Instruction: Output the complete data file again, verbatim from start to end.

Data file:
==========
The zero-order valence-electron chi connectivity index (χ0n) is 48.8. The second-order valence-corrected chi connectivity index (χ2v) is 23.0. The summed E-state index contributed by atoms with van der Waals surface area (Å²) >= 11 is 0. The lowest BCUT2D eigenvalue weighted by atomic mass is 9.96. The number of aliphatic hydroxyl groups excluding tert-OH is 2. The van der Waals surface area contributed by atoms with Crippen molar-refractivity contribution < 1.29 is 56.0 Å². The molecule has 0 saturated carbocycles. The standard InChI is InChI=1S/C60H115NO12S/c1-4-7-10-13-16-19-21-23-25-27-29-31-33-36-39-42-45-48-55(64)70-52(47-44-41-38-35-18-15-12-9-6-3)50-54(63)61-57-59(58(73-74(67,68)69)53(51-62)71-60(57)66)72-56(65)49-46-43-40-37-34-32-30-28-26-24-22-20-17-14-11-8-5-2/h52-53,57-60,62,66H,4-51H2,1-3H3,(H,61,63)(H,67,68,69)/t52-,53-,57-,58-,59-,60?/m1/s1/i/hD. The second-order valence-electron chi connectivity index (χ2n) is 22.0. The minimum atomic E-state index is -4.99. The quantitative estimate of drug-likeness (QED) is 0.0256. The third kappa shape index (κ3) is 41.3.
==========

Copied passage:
The zero-order valence-electron chi connectivity index (χ0n) is 48.8. The second-order valence-corrected chi connectivity index (χ2v) is 23.0. The summed E-state index contributed by atoms with van der Waals surface area (Å²) >= 11 is 0. The lowest BCUT2D eigenvalue weighted by atomic mass is 9.96. The number of aliphatic hydroxyl groups excluding tert-OH is 2. The van der Waals surface area contributed by atoms with Crippen molar-refractivity contribution < 1.29 is 56.0 Å². The molecule has 0 saturated carbocycles. The standard InChI is InChI=1S/C60H115NO12S/c1-4-7-10-13-16-19-21-23-25-27-29-31-33-36-39-42-45-48-55(64)70-52(47-44-41-38-35-18-15-12-9-6-3)50-54(63)61-57-59(58(73-74(67,68)69)53(51-62)71-60(57)66)72-56(65)49-46-43-40-37-34-32-30-28-26-24-22-20-17-14-11-8-5-2/h52-53,57-60,62,66H,4-51H2,1-3H3,(H,61,63)(H,67,68,69)/t52-,53-,57-,58-,59-,60?/m1/s1/i/hD. The second-order valence-electron chi connectivity index (χ2n) is 22.0. The minimum atomic E-state index is -4.99. The quantitative estimate of drug-likeness (QED) is 0.0256. The third kappa shape index (κ3) is 41.3.